Friday, May 04, 2012

The Conch Shacks of Nassau

I've come to the conclusion that cruises aren't really my thing.

While boats and the ocean are all things that I like, something about being stuck on one with a bunch of people who are determined to be entertained and more people who are determined to entertain them wasn't really to my liking very much.

This feeling was amplified by the fact that it rained the first couple days.

Things got better when we finally landed at Nassau though, and looking back, I kind of wish we could have just flown there or taken a speed boat or something like that instead of having the main attraction be the journey there itself.

After the previous two days, I was determined to avoid the other cruisers as much as possible. So as soon as I got off the boat, I set out into some back streets away from the main shopping area that goes along the harbor. It was cloudy when I got off––as it had been for the entire cruise up to then––so when the sun came out suddenly, I decided I should go back and get some sunscreen and glasses. On the way back, I ran into Shannon and Rachel from our group heading to a beach on the other island across the harbor. After inquiring if they had any sunscreen, I decided to go with them as going to the beach was also one of my goals for the trip (the sunscreen they had turned out to be expired, leading to my present circumstances, looking like a nuclear firestorm survivor, but that's another story unto itself).

Due to it's being on another island, getting to and from the beach required walking across one of two large bridges that connect the more developed Paradise Island with Nassau––where all of the actual residents live. While coming back across the bridge, I looked over the pedestrian rail and noticed several small fishing boats tied up behind a row of shacks that were built on the edge of the water directly under the bridge. They were full of what appeared to be conch shells, of the kind I liked to collect when I was little. Closer inspection, however, revealed that they were in fact entire conch animals. Then I noticed that many of the shacks had "conch" in the titles on their signs and advertised dishes like "conch salad." After Shannon remarked that the place––which except for the conchs and a few Bahamians playing checkers was relatively deserted that afternoon––looked like it would be a much more happening place at night, I decided I had to come back.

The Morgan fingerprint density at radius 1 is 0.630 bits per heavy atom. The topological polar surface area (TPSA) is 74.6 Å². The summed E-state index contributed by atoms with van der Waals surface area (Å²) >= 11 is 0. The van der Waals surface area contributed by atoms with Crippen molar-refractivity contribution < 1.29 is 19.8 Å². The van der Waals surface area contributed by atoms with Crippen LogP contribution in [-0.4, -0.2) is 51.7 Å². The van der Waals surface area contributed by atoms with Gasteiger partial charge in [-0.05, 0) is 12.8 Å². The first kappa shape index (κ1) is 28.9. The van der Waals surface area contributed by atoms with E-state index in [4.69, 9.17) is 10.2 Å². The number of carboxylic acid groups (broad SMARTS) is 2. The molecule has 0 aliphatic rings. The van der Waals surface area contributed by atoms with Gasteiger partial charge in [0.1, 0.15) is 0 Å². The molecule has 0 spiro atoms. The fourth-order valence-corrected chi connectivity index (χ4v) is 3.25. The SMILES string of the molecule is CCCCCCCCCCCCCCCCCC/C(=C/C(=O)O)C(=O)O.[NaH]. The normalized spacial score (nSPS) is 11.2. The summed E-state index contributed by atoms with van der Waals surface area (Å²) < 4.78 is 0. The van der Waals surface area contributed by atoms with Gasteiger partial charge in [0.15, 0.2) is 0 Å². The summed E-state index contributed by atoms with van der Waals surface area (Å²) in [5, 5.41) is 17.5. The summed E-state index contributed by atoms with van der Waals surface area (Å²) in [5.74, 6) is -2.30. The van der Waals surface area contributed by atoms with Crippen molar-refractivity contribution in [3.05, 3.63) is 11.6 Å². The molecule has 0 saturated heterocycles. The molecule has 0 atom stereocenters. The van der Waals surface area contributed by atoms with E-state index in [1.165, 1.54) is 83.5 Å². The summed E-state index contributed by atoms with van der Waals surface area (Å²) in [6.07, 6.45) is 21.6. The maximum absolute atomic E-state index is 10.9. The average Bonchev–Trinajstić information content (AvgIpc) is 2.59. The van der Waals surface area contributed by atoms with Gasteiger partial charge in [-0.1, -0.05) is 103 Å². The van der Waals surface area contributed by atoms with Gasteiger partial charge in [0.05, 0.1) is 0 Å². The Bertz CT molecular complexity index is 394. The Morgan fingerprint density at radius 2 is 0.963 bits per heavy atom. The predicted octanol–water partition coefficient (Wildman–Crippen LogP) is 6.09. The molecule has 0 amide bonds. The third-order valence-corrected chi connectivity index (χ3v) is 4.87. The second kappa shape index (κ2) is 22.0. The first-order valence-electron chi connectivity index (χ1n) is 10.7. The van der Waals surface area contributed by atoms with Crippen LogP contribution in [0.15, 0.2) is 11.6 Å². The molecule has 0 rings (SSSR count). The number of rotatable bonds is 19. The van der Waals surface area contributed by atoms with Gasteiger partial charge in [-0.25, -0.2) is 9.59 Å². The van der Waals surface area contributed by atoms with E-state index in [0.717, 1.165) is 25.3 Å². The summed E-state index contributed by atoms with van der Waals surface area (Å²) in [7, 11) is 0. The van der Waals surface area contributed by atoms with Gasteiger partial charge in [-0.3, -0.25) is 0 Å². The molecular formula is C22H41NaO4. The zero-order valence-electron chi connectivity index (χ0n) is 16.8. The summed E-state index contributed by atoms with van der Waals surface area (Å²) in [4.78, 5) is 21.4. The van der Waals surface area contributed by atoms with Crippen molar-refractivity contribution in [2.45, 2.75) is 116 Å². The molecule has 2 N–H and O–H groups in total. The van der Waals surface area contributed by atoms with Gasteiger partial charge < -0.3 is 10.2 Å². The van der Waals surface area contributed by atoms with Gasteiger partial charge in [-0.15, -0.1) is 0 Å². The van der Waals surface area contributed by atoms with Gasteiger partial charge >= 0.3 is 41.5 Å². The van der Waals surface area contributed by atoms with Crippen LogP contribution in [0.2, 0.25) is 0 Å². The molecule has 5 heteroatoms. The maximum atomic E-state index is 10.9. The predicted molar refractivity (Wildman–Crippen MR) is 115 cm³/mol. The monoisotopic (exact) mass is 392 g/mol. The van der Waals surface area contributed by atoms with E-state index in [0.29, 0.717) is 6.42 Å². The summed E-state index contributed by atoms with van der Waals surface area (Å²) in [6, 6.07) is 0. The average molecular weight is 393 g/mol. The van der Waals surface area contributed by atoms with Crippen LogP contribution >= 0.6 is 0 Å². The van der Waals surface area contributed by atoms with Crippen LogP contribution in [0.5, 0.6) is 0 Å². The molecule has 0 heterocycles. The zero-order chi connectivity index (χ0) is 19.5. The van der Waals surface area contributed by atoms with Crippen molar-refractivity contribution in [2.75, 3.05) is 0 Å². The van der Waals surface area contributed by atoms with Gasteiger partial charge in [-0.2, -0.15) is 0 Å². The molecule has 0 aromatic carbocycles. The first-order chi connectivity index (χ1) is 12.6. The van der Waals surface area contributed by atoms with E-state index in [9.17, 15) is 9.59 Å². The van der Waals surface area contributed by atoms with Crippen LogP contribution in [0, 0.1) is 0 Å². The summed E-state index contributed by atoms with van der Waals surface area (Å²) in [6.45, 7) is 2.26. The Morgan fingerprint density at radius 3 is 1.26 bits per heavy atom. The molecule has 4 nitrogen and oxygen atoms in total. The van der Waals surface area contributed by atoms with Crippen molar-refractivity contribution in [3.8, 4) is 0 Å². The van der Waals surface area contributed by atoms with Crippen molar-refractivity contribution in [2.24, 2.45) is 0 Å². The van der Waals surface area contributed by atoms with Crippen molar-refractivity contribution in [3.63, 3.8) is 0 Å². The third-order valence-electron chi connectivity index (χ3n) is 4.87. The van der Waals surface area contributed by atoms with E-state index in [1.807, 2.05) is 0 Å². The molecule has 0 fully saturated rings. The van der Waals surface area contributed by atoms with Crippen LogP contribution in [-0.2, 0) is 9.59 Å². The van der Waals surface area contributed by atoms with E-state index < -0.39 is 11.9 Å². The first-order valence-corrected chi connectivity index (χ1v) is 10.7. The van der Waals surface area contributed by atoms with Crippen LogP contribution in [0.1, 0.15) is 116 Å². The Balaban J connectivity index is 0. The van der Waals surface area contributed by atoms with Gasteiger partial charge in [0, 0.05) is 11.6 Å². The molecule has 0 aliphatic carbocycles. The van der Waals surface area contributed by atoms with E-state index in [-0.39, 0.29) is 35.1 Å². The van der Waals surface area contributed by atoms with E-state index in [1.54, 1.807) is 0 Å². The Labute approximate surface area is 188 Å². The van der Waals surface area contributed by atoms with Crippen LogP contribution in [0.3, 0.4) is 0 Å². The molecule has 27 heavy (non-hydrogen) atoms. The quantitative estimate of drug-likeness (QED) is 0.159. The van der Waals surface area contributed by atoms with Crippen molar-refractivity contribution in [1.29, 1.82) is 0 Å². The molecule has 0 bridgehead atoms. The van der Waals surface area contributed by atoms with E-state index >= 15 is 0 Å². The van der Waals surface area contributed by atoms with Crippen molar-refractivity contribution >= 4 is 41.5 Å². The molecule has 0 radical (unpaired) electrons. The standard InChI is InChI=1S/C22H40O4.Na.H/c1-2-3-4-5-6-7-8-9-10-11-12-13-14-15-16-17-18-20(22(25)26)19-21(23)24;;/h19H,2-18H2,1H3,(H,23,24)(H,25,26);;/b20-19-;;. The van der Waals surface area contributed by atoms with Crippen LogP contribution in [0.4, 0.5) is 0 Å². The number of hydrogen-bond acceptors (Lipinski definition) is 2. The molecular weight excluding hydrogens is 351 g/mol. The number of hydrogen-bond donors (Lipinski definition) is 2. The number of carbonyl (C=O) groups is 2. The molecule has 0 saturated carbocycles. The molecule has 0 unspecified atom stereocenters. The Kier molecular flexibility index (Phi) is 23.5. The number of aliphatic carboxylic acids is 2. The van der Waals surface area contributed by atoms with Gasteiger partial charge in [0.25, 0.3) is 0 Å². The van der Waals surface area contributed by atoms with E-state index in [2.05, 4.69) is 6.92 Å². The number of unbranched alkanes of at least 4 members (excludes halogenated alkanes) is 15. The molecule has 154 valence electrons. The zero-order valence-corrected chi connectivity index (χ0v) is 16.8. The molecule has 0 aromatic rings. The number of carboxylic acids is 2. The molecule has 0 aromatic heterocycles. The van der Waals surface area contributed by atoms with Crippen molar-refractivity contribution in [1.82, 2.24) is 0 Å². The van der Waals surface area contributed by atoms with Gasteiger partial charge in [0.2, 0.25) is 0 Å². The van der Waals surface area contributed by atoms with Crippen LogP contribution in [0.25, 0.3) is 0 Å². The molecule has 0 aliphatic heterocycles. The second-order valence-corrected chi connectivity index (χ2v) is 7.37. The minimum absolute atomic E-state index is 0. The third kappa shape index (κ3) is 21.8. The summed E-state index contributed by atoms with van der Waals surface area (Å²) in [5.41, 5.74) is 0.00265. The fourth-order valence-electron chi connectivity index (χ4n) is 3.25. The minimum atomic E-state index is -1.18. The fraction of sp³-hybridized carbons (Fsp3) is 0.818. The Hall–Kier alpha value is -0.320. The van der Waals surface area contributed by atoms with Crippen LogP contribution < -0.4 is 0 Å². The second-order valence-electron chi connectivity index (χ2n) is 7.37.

And that I did. Around 7:30, I got back off the cruise ship, went through customs again, and made the two or three mile walk back to the bridges.

There were no tourists around, but the area seemed at least relatively busy with Bahamians sitting out in front of the line of conch shacks.

While walking out under the bridge, this guy started waving to me from one of the shacks and called out "Hey, tall guy, you want  [held hand in front of nose and made sniffing gesture] some white stuff?" I smiled and said "Not tonight, but thanks" and kept walking until another guy stopped me and asked if I wanted to smoke (I can usually tell from the intonation in someone's voice on the word smoke whether they're talking about something other than tobacco, and the intonation was definitely there).

After refusing the second offer, I continued walking to almost the last shack in the line, at which point I could no longer resist my curiosity to find out what "conch salad" is.

It turned out to be delicious. Think pico de gallo––only spicier and with lots of chunks of sweet white meat in it that I presume was the conch.

The rest of the trip was unremarkable, and, thanks to the radiation burn that I got earlier that day and a lingering cold that came back with vengeance, rather unpleasant. If nothing else though, I can add conch salad at a shack under a bridge in Nassau harbor to my list of memorable culinary experiences.

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